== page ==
Page 6 -The e-CNY system supports interoperability with traditional electronic payment systems. It makes full use of existing financial infrastructures to connect digital wallets of different operators (i.e. Alipay and bank apps) as well as connect e-CNY wallet with bank accounts, thus improving the interoperability of payment instruments. In other words, open and connected should be the key words to describe the relationship between the e-CNY, operators and their digital wallets, rather than a zero-sum game.
Page 7 -The e-CNY is a substitute for M0. Thus, it is treated the same as the physical RMB under M0, which carries and pays no interest.
Page 8 –design of the e-CNY follows the two-tiered model in which the central bank focuses on ensuring the core system is safe reliable and secure, while operators and their digital wallets focus on operational work like distribution and consumer facing services like customer support. This is consistent with BIS’s best practice recommendation of setting up a CBDC, the success of which depends on an appropriate division of labour between the central bank and the private sector. (search for the section “CBDC architectures and the financial system” on the page for details)
Brendan Ahern commenting on Forbes made this comment:
“On Friday the PBOC released a white paper titled “Progress of Research & Development of E-CNY in China”. We now know China’s digital renminbi is going to be called E-CNY. The report noted that 66% of all transactions in China are done via mobile payment according to a 2019 PBOC survey. In a heartbreaker to the conspiracy theorist who viewed the E-CNY as a threat to the US dollar’s dominance, E-CNY will only be available for domestic transactions initially. E-CNY is not a threat to mobile payment wallets such as Alipay or WePay either as it is simply a currency. As M0, it will be non-interest bearing.”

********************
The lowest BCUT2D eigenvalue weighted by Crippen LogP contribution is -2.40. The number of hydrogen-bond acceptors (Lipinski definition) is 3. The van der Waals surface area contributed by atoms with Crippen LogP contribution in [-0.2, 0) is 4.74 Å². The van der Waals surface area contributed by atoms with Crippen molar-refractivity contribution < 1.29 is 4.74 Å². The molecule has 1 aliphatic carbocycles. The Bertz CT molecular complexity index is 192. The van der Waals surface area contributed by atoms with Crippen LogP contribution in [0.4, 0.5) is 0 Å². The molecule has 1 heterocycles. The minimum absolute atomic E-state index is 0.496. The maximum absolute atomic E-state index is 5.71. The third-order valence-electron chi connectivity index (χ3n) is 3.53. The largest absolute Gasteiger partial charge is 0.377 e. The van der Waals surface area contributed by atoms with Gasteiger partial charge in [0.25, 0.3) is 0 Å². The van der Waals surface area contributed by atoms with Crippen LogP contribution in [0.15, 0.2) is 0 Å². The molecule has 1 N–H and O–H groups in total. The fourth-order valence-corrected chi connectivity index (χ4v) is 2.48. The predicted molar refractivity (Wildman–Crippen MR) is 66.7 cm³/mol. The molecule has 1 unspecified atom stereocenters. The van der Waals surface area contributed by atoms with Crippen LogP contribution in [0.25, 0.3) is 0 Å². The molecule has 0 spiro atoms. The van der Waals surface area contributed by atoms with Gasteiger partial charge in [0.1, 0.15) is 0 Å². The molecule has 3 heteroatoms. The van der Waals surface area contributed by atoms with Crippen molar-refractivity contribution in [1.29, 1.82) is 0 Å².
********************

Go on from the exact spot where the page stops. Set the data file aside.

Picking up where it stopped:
Finally, in a speech delivered in November 2021 via video at a conference of the Bank of Finland Institute for Emerging Economics, China's central bank governor Yi Gang is quoted as saying that the central bank controls the issuance while commercial banks and payment institutions act as intermediaries providing exchange and payment services. Yi specified the country's next steps in digital yuan development, saying that the focus will be placed on establishing a management model with reference to cash and bank accounts, enhancing its efficiency, privacy protection and anti-counterfeiting features, while increasing interoperability with existing payment tools.
Whatever happens, this is an interesting space and oh, btw, CBDCs are nothing like stablecoins or crypto.
Chris M Skinner
Chris Skinner is best known as an independent commentator on the financial markets through his blog, TheFinanser.com, as author of the bestselling book Digital Bank, and Chair of the European networking forum the Financial Services Club. He has been voted one of the most influential people in banking by The Financial Brand (as well as one of the best blogs), a FinTech Titan (Next Bank), one of the Fintech Leaders you need to follow (City AM, Deluxe and Jax Finance), as well as one of the Top 40 most influential people in financial technology by the Wall Street Journal's Financial News. To learn more click here...